Famous Architects of Homes In
ALBRECHT, WILHELM, AND KELLY
The firm of Albrecht, Wilhelm and Kelly was formed in 1919 with offices in both Massillon and Cleveland. The firm was comprised of Herman J. Albrecht, Karl Wilhelm, and John Sherwood Kelly. Although Albrecht was a native of Massillon, Ohio he made his home in Lakewood where he lived in a modest Spanish style home of his own design. Wilhelm was also from Massillon and lived there throughout their partnership until he died in 1946. John Kelly was originally from Tennessee, but left the firm in 1925 to become a prominent architect in the Cleveland area. The firm was reorganized in 1925 as Albrecht and Wilhelm. Herman J. Albrecht handled most of the designing for the firm, while Wilhelm "supervised drafting, specifications, and construction".
The firm was responsible for more than 700 commissions in which over five hundred were residences. Most of their works can be found in the Canton-Massillon area of Ohio. There are also Albrecht designed homes in Lakewood, Rocky River, Shaker Heights, and other Cleveland suburbs, as well as in Dover, New Philadelphia, Mansfield, Wooster, Alliance, and Warren. An
example of an Albrecht house is pictured below:
CHARLES E. FIRESTONE
Charles E. Firestone was born in Middlebranch, Stark County, the son of Calvin H. and Ida E. Firestone. He graduated from Canton's Central High School in 1908 and from the Department of Engineering of the University of Michigan with a Bachelor of Science degree in Architectural Engineering in 1914.
After a short period of time in Detroit he returned to Canton and became
associated with C.V. Pettit. He purchased Pettit's interest in 1919 and practiced alone with an office in the Renkert Building until 1925 when he formed a partnership with Lawrence J. Motter.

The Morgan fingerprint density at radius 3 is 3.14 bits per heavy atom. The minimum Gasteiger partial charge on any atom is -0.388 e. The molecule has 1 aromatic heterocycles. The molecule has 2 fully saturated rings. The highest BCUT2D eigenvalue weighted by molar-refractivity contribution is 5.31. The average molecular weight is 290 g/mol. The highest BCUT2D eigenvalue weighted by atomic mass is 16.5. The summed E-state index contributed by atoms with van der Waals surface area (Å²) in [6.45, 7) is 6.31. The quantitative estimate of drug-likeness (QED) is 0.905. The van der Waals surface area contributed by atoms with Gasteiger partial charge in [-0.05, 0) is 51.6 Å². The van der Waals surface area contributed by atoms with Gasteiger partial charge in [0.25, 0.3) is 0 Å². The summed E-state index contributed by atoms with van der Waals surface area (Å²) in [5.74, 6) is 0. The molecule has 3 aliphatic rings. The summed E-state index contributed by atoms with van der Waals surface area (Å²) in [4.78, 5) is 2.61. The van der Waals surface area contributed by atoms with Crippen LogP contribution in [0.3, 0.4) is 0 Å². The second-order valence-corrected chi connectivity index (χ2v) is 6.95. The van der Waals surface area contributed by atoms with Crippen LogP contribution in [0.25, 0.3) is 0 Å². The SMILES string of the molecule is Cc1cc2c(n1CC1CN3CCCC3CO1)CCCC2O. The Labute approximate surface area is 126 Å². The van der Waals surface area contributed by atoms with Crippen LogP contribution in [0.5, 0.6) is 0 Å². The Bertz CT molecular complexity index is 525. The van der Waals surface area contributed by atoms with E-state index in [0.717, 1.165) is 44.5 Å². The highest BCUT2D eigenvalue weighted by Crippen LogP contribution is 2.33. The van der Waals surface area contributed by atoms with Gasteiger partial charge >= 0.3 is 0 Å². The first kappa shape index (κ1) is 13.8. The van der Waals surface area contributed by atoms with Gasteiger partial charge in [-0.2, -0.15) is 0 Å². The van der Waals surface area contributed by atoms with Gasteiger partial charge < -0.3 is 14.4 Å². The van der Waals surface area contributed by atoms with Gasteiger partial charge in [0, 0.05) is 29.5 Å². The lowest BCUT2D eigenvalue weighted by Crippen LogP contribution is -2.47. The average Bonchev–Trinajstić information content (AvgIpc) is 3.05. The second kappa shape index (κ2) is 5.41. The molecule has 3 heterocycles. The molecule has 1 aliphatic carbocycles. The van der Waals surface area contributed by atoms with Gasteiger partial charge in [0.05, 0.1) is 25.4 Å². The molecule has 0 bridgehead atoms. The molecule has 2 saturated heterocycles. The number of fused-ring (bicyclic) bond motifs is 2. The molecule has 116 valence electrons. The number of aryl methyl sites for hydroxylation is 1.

Edward T. Heald, Stark County historian, calls Mr. Firestone Canton's leading architect from 1915 to 1959. Fifty-four new school buildings and seventy-three additions were designed by Mr. Firestone and his office, the most significant probably being Timken High School. The firm also designed Fawcett Stadium, which at the time it was built (1937) was the largest high school stadium in the country. Public buildings
Firestone designed included the Bow Federal Building (the old Canton Post Office), Canton Memorial Civic Center and Molly Stark Hospital. Some of the many churches designed were Calvary Presbyterian, St. George Syrian Orthodox and both the schools and churches for St. Michael and St. Joan of Arc parishes.
Mr. Firestone's last residential design for Ridgewood is shown here:
Louis Hoicowitz was a Russian immigrant who settled in Canton. He owned and operated the Louis Hoicowitz Construction Company from 1922 to his retirement in 1952.
Mr. Hoicowitz built more than a dozen houses in Ridgewood, ranging in style from Georgian Revival to Tudor
Revival. His masterpieces were constructed in the French Norman Revival
Houses designed by Hoicowitz used unusual building materials and showed a love of detail
in design and in construction. He designed impressive chimneys with free-standing separate shafts rejoined at the top with corbeled caps. He liked turrets, which he topped with conical roofs. A completed Hoicowitz house might also come with the interior color scheme established and the landscaping completed.
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